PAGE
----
British Rail: London Midland Region

Railways in Britain were nationalised under the terms of the Transport Act 1947 which came into effect on 1 January 1948. The Railway Executive, a corporate body subordinate to the British Transport Commission, was created to manage and operate the railways. It divided them into six geographical regions, largely based on the areas served by the pre-nationalisation railway companies.

London Midland Region (LMR) was one of those territories. It comprised the railway operations in England and Wales of the former London, Midland and Scottish Railway Company (LMS) with the exception of the London, Tilbury and Southend Railway which was placed in Eastern Region and lines in central and south Wales which passed to Western Region. Subsequently, the area of operations was adjusted by the transfer of “penetrating lines” between regions

Between 1948 and 1952 the regional manager was responsible to the Railway Executive for day to day operations in his region. After the Railway Executive was abolished in 1952, he reported to the British Transport Commission (BTC). In 1963, BTC itself was abolished and replaced by British Railways Board (BRB). Between 1963 and 1968 LMR was a statutory board in accordance with the provisions of the Transport Act 1962, subordinate to and reporting to BRB. It ceased to be a statutory board in 1968, following reorganisation of the railways’ business along sectoral or functional lines. The name survived until 1992 when the railways were privatised.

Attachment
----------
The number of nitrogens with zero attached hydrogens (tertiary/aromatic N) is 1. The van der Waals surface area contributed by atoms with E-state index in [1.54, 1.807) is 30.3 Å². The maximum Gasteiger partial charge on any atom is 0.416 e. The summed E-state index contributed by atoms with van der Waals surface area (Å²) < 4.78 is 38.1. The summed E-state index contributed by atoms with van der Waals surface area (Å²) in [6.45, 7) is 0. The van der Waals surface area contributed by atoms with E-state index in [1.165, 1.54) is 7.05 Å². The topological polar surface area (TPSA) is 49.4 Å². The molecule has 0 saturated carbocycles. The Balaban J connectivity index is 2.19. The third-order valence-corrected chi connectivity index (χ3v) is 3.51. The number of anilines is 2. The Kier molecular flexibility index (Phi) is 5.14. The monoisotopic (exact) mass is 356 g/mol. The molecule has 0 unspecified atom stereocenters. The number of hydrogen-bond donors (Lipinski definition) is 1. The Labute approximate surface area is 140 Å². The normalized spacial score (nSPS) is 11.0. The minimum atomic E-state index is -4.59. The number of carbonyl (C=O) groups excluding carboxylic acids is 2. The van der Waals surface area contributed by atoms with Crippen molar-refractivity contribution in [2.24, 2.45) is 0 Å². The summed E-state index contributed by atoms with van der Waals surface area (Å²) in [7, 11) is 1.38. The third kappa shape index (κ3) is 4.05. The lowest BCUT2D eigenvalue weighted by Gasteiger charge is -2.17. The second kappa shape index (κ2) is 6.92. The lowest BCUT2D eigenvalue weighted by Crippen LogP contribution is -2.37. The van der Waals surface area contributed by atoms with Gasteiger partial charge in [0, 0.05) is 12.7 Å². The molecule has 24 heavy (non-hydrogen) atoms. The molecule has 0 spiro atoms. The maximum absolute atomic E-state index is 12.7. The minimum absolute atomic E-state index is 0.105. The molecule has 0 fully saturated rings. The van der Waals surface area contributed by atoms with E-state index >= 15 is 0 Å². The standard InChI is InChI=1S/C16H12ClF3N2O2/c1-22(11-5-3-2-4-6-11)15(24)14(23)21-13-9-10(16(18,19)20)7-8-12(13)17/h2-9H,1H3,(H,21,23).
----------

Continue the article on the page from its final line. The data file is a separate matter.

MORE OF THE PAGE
There were two principal routes in the region. The first was the former Midland mainline which had several components: London St Pancras to Sheffield via Leicester and Nottingham, Rugby through Derby to West Yorkshire and Leeds and continuing over the Settle-Carlisle route, Derby to Manchester, and Birmingham to Derby. The other was the West Coast Mainline (WCML) from Euston to Carlisle, via Birmingham and Manchester with its branch to Liverpool.

There was one major “penetrating line”, the former Great Central London Extension from Annesley in Nottinghamshire to London Marylebone, via Leicester, and Rugby. Originally in Eastern Region, this line was transferred to London Midland Region in 1958.

The WCML which formed part of the major route from London to Scotland was electrified in stages between 1959 and 1974. Only the southern end of the Midland Mainline from Bedford to London Moorgate was electrified during the period that London Midland Region existed.

Like other regions London Midland experienced withdrawal of services and closures, especially following the Beeching report. The most notable casualty was the Great Central line, which, because it largely duplicated the Midland Main Line from Nottingham to London, was closed almost in its entirety. The line through the Derbyshire Dales between Matlock and Buxton was also closed thus severing the route from St Pancras to Manchester. Many branch lines and industrial lines were also closed